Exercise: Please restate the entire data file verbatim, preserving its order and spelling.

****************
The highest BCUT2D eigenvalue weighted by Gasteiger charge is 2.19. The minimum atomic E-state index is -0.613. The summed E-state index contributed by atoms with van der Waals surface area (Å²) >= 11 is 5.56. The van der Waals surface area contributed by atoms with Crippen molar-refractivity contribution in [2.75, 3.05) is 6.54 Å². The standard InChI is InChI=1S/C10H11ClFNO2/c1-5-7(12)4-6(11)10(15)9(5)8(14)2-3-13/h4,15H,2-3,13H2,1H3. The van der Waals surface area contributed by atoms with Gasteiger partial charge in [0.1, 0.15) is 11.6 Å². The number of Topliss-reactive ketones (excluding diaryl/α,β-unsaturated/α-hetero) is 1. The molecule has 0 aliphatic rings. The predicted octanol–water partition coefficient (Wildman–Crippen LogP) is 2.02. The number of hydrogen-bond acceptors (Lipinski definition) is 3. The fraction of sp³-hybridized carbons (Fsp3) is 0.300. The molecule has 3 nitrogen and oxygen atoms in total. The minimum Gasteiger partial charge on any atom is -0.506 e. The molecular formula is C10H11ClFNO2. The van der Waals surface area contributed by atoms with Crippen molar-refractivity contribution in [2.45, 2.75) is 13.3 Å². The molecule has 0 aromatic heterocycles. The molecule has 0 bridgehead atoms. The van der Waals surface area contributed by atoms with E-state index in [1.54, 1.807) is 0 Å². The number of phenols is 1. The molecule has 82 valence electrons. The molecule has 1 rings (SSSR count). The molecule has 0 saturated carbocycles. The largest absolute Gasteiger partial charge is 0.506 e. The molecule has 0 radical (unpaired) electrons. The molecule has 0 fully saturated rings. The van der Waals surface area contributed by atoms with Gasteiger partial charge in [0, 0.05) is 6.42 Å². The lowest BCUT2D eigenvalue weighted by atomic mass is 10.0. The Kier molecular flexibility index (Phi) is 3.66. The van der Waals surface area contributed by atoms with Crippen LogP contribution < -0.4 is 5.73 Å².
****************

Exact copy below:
The highest BCUT2D eigenvalue weighted by Gasteiger charge is 2.19. The minimum atomic E-state index is -0.613. The summed E-state index contributed by atoms with van der Waals surface area (Å²) >= 11 is 5.56. The van der Waals surface area contributed by atoms with Crippen molar-refractivity contribution in [2.75, 3.05) is 6.54 Å². The standard InChI is InChI=1S/C10H11ClFNO2/c1-5-7(12)4-6(11)10(15)9(5)8(14)2-3-13/h4,15H,2-3,13H2,1H3. The van der Waals surface area contributed by atoms with Gasteiger partial charge in [0.1, 0.15) is 11.6 Å². The number of Topliss-reactive ketones (excluding diaryl/α,β-unsaturated/α-hetero) is 1. The molecule has 0 aliphatic rings. The predicted octanol–water partition coefficient (Wildman–Crippen LogP) is 2.02. The number of hydrogen-bond acceptors (Lipinski definition) is 3. The fraction of sp³-hybridized carbons (Fsp3) is 0.300. The molecule has 3 nitrogen and oxygen atoms in total. The minimum Gasteiger partial charge on any atom is -0.506 e. The molecular formula is C10H11ClFNO2. The van der Waals surface area contributed by atoms with Crippen molar-refractivity contribution in [2.45, 2.75) is 13.3 Å². The molecule has 0 aromatic heterocycles. The molecule has 0 bridgehead atoms. The van der Waals surface area contributed by atoms with E-state index in [1.54, 1.807) is 0 Å². The number of phenols is 1. The molecule has 82 valence electrons. The molecule has 1 rings (SSSR count). The molecule has 0 saturated carbocycles. The largest absolute Gasteiger partial charge is 0.506 e. The molecule has 0 radical (unpaired) electrons. The molecule has 0 fully saturated rings. The van der Waals surface area contributed by atoms with Gasteiger partial charge in [0, 0.05) is 6.42 Å². The lowest BCUT2D eigenvalue weighted by atomic mass is 10.0. The Kier molecular flexibility index (Phi) is 3.66. The van der Waals surface area contributed by atoms with Crippen LogP contribution < -0.4 is 5.73 Å².